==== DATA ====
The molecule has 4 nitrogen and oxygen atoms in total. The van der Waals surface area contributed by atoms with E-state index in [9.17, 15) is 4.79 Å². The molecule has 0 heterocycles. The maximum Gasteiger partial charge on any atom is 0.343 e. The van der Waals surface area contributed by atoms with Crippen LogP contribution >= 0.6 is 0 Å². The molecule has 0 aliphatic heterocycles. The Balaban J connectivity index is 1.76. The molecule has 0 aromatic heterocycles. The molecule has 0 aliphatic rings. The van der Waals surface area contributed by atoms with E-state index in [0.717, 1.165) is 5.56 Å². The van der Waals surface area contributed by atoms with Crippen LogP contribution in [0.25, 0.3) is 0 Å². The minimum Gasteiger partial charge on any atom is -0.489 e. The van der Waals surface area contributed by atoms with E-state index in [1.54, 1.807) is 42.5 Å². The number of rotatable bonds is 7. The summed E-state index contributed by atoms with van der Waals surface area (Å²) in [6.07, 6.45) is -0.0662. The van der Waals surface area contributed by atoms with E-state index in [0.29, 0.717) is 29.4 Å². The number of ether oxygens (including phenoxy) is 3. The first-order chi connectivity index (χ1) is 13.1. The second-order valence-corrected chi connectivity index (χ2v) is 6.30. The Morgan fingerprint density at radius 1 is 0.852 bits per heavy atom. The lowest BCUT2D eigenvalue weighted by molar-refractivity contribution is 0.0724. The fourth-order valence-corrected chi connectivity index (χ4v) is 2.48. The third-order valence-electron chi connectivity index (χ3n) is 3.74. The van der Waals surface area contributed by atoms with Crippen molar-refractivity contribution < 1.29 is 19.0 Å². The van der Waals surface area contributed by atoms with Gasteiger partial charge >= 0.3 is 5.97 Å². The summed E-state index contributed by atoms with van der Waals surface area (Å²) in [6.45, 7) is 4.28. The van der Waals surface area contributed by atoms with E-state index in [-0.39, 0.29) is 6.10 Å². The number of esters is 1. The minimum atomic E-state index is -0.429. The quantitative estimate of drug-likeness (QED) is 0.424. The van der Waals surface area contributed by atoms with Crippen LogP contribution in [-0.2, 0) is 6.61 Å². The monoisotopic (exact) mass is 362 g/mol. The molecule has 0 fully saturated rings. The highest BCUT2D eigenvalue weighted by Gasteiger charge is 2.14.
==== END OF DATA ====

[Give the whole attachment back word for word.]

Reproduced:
The molecule has 4 nitrogen and oxygen atoms in total. The van der Waals surface area contributed by atoms with E-state index in [9.17, 15) is 4.79 Å². The molecule has 0 heterocycles. The maximum Gasteiger partial charge on any atom is 0.343 e. The van der Waals surface area contributed by atoms with Crippen LogP contribution >= 0.6 is 0 Å². The molecule has 0 aliphatic heterocycles. The Balaban J connectivity index is 1.76. The molecule has 0 aromatic heterocycles. The molecule has 0 aliphatic rings. The van der Waals surface area contributed by atoms with E-state index in [0.717, 1.165) is 5.56 Å². The van der Waals surface area contributed by atoms with Crippen LogP contribution in [0.25, 0.3) is 0 Å². The minimum Gasteiger partial charge on any atom is -0.489 e. The van der Waals surface area contributed by atoms with E-state index in [1.54, 1.807) is 42.5 Å². The number of rotatable bonds is 7. The summed E-state index contributed by atoms with van der Waals surface area (Å²) in [6.07, 6.45) is -0.0662. The van der Waals surface area contributed by atoms with E-state index in [0.29, 0.717) is 29.4 Å². The number of ether oxygens (including phenoxy) is 3. The first-order chi connectivity index (χ1) is 13.1. The second-order valence-corrected chi connectivity index (χ2v) is 6.30. The Morgan fingerprint density at radius 1 is 0.852 bits per heavy atom. The lowest BCUT2D eigenvalue weighted by molar-refractivity contribution is 0.0724. The fourth-order valence-corrected chi connectivity index (χ4v) is 2.48. The third-order valence-electron chi connectivity index (χ3n) is 3.74. The van der Waals surface area contributed by atoms with Crippen molar-refractivity contribution < 1.29 is 19.0 Å². The van der Waals surface area contributed by atoms with Gasteiger partial charge >= 0.3 is 5.97 Å². The summed E-state index contributed by atoms with van der Waals surface area (Å²) in [6.45, 7) is 4.28. The van der Waals surface area contributed by atoms with E-state index in [-0.39, 0.29) is 6.10 Å². The number of esters is 1. The minimum atomic E-state index is -0.429. The quantitative estimate of drug-likeness (QED) is 0.424. The van der Waals surface area contributed by atoms with Crippen LogP contribution in [-0.2, 0) is 6.61 Å². The monoisotopic (exact) mass is 362 g/mol. The molecule has 0 fully saturated rings. The highest BCUT2D eigenvalue weighted by Gasteiger charge is 2.14.